We followed up with additional detail and formed a joint venture with a Canadian company [which contemplated a drilling program but not with diamond core drilling as is the tried and true method, but they insisted on air rotary drilling “to save money” This was a major error]!!

Rotary drilling has application in certain types of exploration drilling [I believe I was one of the first to use it in the Silver Bell open pits in 1966 and 1967], it has definite drawbacks which are 1. loss of sample into the wall rock when the wall rock is porous. 2. grinding up the ore metal when it is soft and subject to being crushed [“pulverulent:” crumbles to dust or powder]; the copper ore rock including chalcocite Cu2S 80% Cu (enrichment blankets) and disseminated chalcopyrite CuFeS2 (60% Cu) do this when drilled with an air rotary hammer or with air or mud tri-cone bit. This is what happened. From the records I reviewed recently, it appears very likely much of the sample was lost in porous basaltic overlying lava flows or porous leached capping. When I was on site when the drill hit the water table at a shallow level (250 feet) the water coming out of the hole ran blood red from chalcocite (hematinic– iron oxide) leached capping – just like similar diamond drill holes I had drilled in the Oxide, El Tiro and North Silverbell open pit areas.

Drill logs show molybdenum and enriched copper in blanket form but re-leached and mobilized to a lower level. Where copper was assayed at up to 500 ppm there was no indication these samples were assayed by other than geochemical analysis to see how high the assays might have been.

My observations: The geologist in charge was not competent to log porphyry copper drill holes in this environment. Errors:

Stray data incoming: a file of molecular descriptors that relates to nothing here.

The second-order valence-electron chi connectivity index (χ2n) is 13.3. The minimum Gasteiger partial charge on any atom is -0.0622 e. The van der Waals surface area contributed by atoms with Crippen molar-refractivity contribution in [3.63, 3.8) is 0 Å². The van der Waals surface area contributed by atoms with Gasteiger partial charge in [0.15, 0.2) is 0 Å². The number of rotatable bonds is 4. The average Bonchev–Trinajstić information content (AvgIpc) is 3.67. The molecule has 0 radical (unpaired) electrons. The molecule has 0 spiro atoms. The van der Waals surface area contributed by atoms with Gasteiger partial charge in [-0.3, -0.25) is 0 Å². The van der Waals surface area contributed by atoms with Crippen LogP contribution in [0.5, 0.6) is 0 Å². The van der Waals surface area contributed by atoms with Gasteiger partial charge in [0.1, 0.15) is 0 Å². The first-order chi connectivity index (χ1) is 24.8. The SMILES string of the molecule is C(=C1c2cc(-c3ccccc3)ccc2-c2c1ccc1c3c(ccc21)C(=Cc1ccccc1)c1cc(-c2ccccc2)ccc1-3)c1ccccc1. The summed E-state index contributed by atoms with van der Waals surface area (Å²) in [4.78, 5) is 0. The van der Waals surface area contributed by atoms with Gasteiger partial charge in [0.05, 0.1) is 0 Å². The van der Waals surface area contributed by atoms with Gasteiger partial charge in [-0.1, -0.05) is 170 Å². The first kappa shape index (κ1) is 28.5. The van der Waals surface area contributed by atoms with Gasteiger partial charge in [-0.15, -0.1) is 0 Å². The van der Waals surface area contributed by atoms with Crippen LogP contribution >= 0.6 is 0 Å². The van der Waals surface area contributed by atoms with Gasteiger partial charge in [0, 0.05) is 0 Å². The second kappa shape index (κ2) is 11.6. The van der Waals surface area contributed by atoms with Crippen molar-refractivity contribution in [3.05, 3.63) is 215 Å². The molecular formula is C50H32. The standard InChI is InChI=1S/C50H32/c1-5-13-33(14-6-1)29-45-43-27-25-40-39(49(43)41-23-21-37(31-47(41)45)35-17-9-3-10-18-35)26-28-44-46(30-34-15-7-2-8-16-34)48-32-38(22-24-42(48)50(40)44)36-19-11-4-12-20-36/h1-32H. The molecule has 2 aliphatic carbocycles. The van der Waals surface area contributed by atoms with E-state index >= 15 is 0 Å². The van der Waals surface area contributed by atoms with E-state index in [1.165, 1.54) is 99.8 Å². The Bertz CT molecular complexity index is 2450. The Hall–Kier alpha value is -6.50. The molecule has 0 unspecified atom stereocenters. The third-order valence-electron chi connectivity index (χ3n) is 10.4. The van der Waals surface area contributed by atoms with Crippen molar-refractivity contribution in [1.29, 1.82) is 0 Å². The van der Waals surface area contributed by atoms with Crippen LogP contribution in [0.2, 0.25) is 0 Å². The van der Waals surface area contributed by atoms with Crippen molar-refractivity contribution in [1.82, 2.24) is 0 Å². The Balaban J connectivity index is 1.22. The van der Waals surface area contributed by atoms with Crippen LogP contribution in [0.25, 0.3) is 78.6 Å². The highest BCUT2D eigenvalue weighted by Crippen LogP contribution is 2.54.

1. Chose wrong type of drill. To save money? Penny wise & pound foolish.
      a. Lost all fines? either as mud after intersecting the water table or blowing fines back into the formation or both.
      b. Fines in places more than 50% of the cuttings and sometimes 100%
      c. Should have chosen a diamond core drill of HQ or NQ size.
      2. Poor research and drill cutting logging.
        a. Did not study very fine geologic maps of the immediate area and the rest of the North Silverbell Mountains by Dr. Barry Watson in 1965 and again by Dr. David Sawyer again in 1988 wherein a caldera (the Silverbell Caldera) was available but no study or awareness of rock type that was expected to be intersected. i. No common nomenclature was used.
        ii. Misidentification of rock types was rampant as no study of alteration of ore bearing rocks was made even though such was available.
        iii. Failure to identify overlying post mineral surface rock was probably raveling down the hole from loose pumice beds at the bottom of the volcanic paleo soil interface on top of live limonite rock. This is common with rotary drilling that hammers and slaps the side of the hole dislodging unstable material.
        iv. Misnaming existing rock type using names and typology that was simply inaccurate confusing interpretation and meaning of the drilling.
        b. Dilution of rock or loosing ore minerals by pulverization the pulverulent ore mineral thus lowering the apparent grade of drill cuttings coming out of the hole.
      3. This meant misinterpretation of the whole project and improperly rejecting it.
Despite this first round of mismanagement, JABA went on to explore and discover facts that made the East Silverbell Project where we wanted to continue working. The information we gathered during that era remains compelling and begs for more attention, hence we have continued to pay the claims locked within the Ironwood Forest.

Question: Jim, what is your expectation for the East Silverbell Porphyry Copper Project going forward?

Briscoe: We hope Secretary of the Interior Zinke recommends repeal of the Clinton era decree, so we can go about continuing exploring the area. I’ve personally received encouragement from local business interests and have communicated with ASARCO in the past about developing the ESB area.

Further, I believe that public comment will have a positive outcome and lead to greater value for LBSR shareholders when we can return to the East Silverbell Porphyry Copper Project. The time is short, visit and follow the link to the US government comment webpage.